On reflection

Trees reflected in still waterPhoto credit: Lee Beavington, 2020. Used with permission.

John Dewey was an early 20th century educator and educational theorist who argued that
“We do not learn from experience... we learn from reflecting on experience” (How We Think, 1933, p. 77).

Since Dewey’s time, educational theory and practice has evolved a lot, but there is still almost universal acceptance that reflection—thinking back over past experiences in order to make decisions about future experiences—is a key part of learning and growth.

This short video introduces the idea of reflection as a learning strategy in much the way we use it in the Writing Centre:

Study Help: Reflective Writing

* Note—there is a difference between reflection and rumination: reflection is thinking back in order to plan for the future; rumination is getting stuck in the past with no clear way forward. Thinking back over a past experience and trying to figure out how to respond differently in the future is reflection; thinking back over a past event only to replay how wrong/stupid/insensitive you were is rumination!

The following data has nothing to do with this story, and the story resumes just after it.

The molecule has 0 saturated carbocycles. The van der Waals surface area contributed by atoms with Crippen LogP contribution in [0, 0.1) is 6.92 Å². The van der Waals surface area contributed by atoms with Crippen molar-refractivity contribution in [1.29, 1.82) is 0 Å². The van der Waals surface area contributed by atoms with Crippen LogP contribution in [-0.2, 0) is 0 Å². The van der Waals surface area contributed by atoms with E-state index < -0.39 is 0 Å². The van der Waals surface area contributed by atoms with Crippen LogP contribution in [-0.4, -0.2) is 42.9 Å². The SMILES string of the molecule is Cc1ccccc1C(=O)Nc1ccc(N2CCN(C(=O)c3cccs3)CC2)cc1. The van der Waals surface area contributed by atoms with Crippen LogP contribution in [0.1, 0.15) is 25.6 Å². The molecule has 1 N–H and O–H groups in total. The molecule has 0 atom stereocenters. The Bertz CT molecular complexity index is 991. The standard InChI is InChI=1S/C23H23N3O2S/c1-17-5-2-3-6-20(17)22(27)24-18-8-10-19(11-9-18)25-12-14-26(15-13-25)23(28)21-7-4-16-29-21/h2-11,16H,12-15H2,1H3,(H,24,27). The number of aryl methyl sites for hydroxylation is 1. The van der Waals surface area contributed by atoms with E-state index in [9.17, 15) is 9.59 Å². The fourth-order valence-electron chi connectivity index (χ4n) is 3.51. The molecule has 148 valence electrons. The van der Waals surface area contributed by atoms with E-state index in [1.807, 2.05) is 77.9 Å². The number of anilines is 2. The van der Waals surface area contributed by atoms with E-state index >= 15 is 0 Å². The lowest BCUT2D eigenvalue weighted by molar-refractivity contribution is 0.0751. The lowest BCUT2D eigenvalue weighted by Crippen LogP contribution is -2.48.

To make space for reflection in our work, we do several reflective writing assignments every year. You will write reflections about your own experiences of tutoring, reflections about watching other people tutor, reflections after receiving feedback about your work, and, at the end of the year, you’ll write a reflection about your work in the Writing Centre generally that will take the form of a letter to future tutors (which you’ll read next).

Because of the importance of reflective writing in our work and development, it’s important that all tutors have a shared understanding of what reflective writing is, what it looks like, and why it’s valuable. Please take 30-45 minutes to look through this guide to reflective writing from writeonline.ca before proceeding to the next activity.

Last modified: Tuesday, 30 June 2020, 4:39 PM